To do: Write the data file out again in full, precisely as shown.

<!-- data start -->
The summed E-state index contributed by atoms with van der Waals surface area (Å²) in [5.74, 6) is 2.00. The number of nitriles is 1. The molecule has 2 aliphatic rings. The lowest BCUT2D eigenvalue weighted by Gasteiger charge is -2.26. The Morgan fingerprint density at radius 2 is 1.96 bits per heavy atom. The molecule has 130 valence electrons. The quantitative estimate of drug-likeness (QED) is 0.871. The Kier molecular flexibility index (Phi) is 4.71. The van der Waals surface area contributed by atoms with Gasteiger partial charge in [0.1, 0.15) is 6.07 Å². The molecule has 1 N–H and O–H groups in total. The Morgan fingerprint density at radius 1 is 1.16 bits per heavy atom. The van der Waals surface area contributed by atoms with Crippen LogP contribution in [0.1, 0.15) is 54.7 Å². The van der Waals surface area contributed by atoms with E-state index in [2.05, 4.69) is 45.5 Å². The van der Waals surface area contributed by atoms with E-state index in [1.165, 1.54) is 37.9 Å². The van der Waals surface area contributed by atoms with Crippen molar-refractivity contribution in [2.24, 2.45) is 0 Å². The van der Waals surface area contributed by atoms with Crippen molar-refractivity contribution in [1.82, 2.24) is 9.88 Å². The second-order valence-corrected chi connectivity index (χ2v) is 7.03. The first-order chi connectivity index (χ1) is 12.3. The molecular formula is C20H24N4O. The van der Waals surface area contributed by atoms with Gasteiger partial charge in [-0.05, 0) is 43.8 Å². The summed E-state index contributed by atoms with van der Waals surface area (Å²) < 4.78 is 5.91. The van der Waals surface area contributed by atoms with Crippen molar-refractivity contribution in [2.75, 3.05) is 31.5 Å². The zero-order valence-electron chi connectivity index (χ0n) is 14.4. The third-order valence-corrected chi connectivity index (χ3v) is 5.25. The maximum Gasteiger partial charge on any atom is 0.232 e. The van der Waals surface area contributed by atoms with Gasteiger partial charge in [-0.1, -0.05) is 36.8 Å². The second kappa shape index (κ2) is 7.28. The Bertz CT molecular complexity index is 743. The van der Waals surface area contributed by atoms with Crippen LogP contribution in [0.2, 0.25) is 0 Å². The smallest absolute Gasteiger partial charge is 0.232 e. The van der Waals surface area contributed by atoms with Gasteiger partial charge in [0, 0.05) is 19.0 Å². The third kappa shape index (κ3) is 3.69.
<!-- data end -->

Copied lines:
The summed E-state index contributed by atoms with van der Waals surface area (Å²) in [5.74, 6) is 2.00. The number of nitriles is 1. The molecule has 2 aliphatic rings. The lowest BCUT2D eigenvalue weighted by Gasteiger charge is -2.26. The Morgan fingerprint density at radius 2 is 1.96 bits per heavy atom. The molecule has 130 valence electrons. The quantitative estimate of drug-likeness (QED) is 0.871. The Kier molecular flexibility index (Phi) is 4.71. The van der Waals surface area contributed by atoms with Gasteiger partial charge in [0.1, 0.15) is 6.07 Å². The molecule has 1 N–H and O–H groups in total. The Morgan fingerprint density at radius 1 is 1.16 bits per heavy atom. The van der Waals surface area contributed by atoms with Crippen LogP contribution in [0.1, 0.15) is 54.7 Å². The van der Waals surface area contributed by atoms with E-state index in [2.05, 4.69) is 45.5 Å². The van der Waals surface area contributed by atoms with E-state index in [1.165, 1.54) is 37.9 Å². The van der Waals surface area contributed by atoms with Crippen molar-refractivity contribution in [2.24, 2.45) is 0 Å². The van der Waals surface area contributed by atoms with Crippen molar-refractivity contribution in [1.82, 2.24) is 9.88 Å². The second-order valence-corrected chi connectivity index (χ2v) is 7.03. The first-order chi connectivity index (χ1) is 12.3. The molecular formula is C20H24N4O. The van der Waals surface area contributed by atoms with Gasteiger partial charge in [-0.05, 0) is 43.8 Å². The summed E-state index contributed by atoms with van der Waals surface area (Å²) < 4.78 is 5.91. The van der Waals surface area contributed by atoms with Crippen molar-refractivity contribution in [2.75, 3.05) is 31.5 Å². The zero-order valence-electron chi connectivity index (χ0n) is 14.4. The third-order valence-corrected chi connectivity index (χ3v) is 5.25. The maximum Gasteiger partial charge on any atom is 0.232 e. The van der Waals surface area contributed by atoms with Gasteiger partial charge in [-0.1, -0.05) is 36.8 Å². The second kappa shape index (κ2) is 7.28. The Bertz CT molecular complexity index is 743. The van der Waals surface area contributed by atoms with Crippen LogP contribution in [0.2, 0.25) is 0 Å². The smallest absolute Gasteiger partial charge is 0.232 e. The van der Waals surface area contributed by atoms with Gasteiger partial charge in [0, 0.05) is 19.0 Å². The third kappa shape index (κ3) is 3.69.